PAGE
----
A man walks into a bar and sits tentatively at a stool in the corner. The barkeep notices the man’s SoLoMo.co shirt (something like that) so he offers to redesign the newcomer’s website. But the man kindly refuses the barkeep’s offer. Having noticed white scuffs on the man’s shiny black loafers, the barkeep offers him a shoeshine. “Only a couple dollars!” But the man tolerantly refuses this offer too. It seems like the man isn’t waiting for anyone, so for the next ten minutes, the two engage in a friendly conversation about the New England Patriots, the upcoming election, and the latest episode of Fringe. The barkeep offers to add the man on Facebook. This time, the man is visibly annoyed. “Please sir, a Bud Light!”
We try to guess what our customers are looking for. Even when we’re right and uncover something they want, we are unable to communicate the value proposition. Perhaps our message is unclear, our context is inappropriate, our timing is off. Other times, we merely project our own worldview onto others. We rarely ask the right question at the right time in the right place. We seldom hear the answers we anticipate (even when these seem obvious in hindsight).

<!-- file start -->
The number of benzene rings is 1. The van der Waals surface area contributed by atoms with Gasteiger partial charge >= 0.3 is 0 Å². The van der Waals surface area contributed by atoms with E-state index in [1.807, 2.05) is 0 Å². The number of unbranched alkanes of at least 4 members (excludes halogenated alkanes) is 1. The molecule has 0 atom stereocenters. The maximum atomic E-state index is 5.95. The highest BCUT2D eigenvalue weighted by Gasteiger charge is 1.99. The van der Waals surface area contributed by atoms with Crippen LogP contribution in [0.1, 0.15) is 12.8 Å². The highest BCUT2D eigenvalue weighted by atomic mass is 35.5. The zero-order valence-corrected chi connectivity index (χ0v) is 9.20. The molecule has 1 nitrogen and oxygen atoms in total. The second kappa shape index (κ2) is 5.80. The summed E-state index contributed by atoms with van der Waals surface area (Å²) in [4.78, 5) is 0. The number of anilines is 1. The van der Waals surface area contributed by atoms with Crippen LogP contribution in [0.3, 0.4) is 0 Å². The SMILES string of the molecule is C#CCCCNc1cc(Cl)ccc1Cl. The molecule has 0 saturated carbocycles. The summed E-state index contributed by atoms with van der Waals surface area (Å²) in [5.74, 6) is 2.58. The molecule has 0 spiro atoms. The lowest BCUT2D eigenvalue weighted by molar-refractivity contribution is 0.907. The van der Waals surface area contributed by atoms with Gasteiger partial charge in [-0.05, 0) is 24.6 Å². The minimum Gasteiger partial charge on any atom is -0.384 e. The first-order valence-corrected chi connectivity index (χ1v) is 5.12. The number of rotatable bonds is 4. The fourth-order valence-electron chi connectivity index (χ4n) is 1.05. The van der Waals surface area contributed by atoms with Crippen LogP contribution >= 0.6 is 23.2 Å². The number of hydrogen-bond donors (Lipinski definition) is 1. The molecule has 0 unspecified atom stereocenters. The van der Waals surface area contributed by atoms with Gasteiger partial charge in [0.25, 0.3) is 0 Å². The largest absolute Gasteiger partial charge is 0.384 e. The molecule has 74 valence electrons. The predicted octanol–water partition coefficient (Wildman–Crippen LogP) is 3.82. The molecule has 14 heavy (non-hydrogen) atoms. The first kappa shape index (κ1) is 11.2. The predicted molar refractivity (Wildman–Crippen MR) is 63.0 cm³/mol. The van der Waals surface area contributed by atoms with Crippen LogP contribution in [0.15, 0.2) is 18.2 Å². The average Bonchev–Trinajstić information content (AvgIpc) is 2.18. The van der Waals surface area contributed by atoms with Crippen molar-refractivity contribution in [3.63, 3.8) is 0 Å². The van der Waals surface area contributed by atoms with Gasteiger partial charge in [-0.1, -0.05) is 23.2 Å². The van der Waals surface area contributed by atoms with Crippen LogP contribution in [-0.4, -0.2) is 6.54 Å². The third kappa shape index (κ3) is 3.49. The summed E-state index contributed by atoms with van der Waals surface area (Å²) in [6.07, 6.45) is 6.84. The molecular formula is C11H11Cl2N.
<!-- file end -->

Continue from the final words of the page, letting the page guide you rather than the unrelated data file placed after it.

For a tech startup, customer acquisition is as important as any other function. To be sure, technology and team building are critical too. However, a company with zero customers is doomed to fail. I paraphrase Andy Rachleff, founder of Benchmark capital, when I suggest that, “A company with no product-market fit can have a smart team, sharp CEO, and superb technology, but will go nowhere without customers. A company with strong product-market fit can screw nearly everything else up and still build a viable business.” Product-market fit is a necessary – if not sufficient – criteria for building and scaling a successful technology company.